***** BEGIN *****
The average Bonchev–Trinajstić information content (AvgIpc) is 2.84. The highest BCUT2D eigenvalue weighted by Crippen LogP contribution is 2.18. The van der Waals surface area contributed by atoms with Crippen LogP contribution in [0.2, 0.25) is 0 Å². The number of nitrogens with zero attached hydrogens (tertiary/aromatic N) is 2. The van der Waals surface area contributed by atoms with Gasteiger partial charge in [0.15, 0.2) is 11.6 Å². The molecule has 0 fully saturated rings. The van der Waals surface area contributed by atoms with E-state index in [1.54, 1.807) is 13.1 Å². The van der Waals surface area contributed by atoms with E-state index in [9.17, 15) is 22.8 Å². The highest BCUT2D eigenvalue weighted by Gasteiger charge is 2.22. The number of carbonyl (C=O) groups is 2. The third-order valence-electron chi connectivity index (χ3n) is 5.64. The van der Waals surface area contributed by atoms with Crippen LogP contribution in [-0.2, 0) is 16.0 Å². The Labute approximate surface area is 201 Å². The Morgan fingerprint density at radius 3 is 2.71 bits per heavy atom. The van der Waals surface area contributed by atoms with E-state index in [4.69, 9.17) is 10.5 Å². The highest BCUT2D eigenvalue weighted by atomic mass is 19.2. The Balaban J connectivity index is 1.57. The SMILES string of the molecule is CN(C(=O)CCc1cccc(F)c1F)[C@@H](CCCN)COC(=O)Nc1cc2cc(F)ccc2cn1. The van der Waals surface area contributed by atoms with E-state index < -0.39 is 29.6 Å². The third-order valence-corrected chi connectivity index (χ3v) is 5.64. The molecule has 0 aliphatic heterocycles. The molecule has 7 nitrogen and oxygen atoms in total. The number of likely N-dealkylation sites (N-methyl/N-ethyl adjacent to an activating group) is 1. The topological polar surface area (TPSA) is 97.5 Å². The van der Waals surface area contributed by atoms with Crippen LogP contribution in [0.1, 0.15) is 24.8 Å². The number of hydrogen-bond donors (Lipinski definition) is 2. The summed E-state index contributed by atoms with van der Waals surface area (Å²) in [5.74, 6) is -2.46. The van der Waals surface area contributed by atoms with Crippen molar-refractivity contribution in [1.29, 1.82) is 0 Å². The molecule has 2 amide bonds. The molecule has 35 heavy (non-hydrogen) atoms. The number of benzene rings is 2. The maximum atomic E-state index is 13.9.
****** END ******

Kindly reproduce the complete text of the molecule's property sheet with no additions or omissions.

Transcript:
The average Bonchev–Trinajstić information content (AvgIpc) is 2.84. The highest BCUT2D eigenvalue weighted by Crippen LogP contribution is 2.18. The van der Waals surface area contributed by atoms with Crippen LogP contribution in [0.2, 0.25) is 0 Å². The number of nitrogens with zero attached hydrogens (tertiary/aromatic N) is 2. The van der Waals surface area contributed by atoms with Gasteiger partial charge in [0.15, 0.2) is 11.6 Å². The molecule has 0 fully saturated rings. The van der Waals surface area contributed by atoms with E-state index in [1.54, 1.807) is 13.1 Å². The van der Waals surface area contributed by atoms with E-state index in [9.17, 15) is 22.8 Å². The highest BCUT2D eigenvalue weighted by Gasteiger charge is 2.22. The number of carbonyl (C=O) groups is 2. The third-order valence-electron chi connectivity index (χ3n) is 5.64. The van der Waals surface area contributed by atoms with Crippen LogP contribution in [-0.2, 0) is 16.0 Å². The Labute approximate surface area is 201 Å². The Morgan fingerprint density at radius 3 is 2.71 bits per heavy atom. The van der Waals surface area contributed by atoms with E-state index in [4.69, 9.17) is 10.5 Å². The highest BCUT2D eigenvalue weighted by atomic mass is 19.2. The Balaban J connectivity index is 1.57. The SMILES string of the molecule is CN(C(=O)CCc1cccc(F)c1F)[C@@H](CCCN)COC(=O)Nc1cc2cc(F)ccc2cn1. The van der Waals surface area contributed by atoms with E-state index < -0.39 is 29.6 Å². The third-order valence-corrected chi connectivity index (χ3v) is 5.64. The molecule has 0 aliphatic heterocycles. The molecule has 7 nitrogen and oxygen atoms in total. The number of likely N-dealkylation sites (N-methyl/N-ethyl adjacent to an activating group) is 1. The topological polar surface area (TPSA) is 97.5 Å². The van der Waals surface area contributed by atoms with Crippen LogP contribution in [0.1, 0.15) is 24.8 Å². The number of hydrogen-bond donors (Lipinski definition) is 2. The summed E-state index contributed by atoms with van der Waals surface area (Å²) in [5.74, 6) is -2.46. The van der Waals surface area contributed by atoms with Crippen molar-refractivity contribution in [1.29, 1.82) is 0 Å². The molecule has 2 amide bonds. The molecule has 35 heavy (non-hydrogen) atoms. The number of benzene rings is 2. The maximum atomic E-state index is 13.9.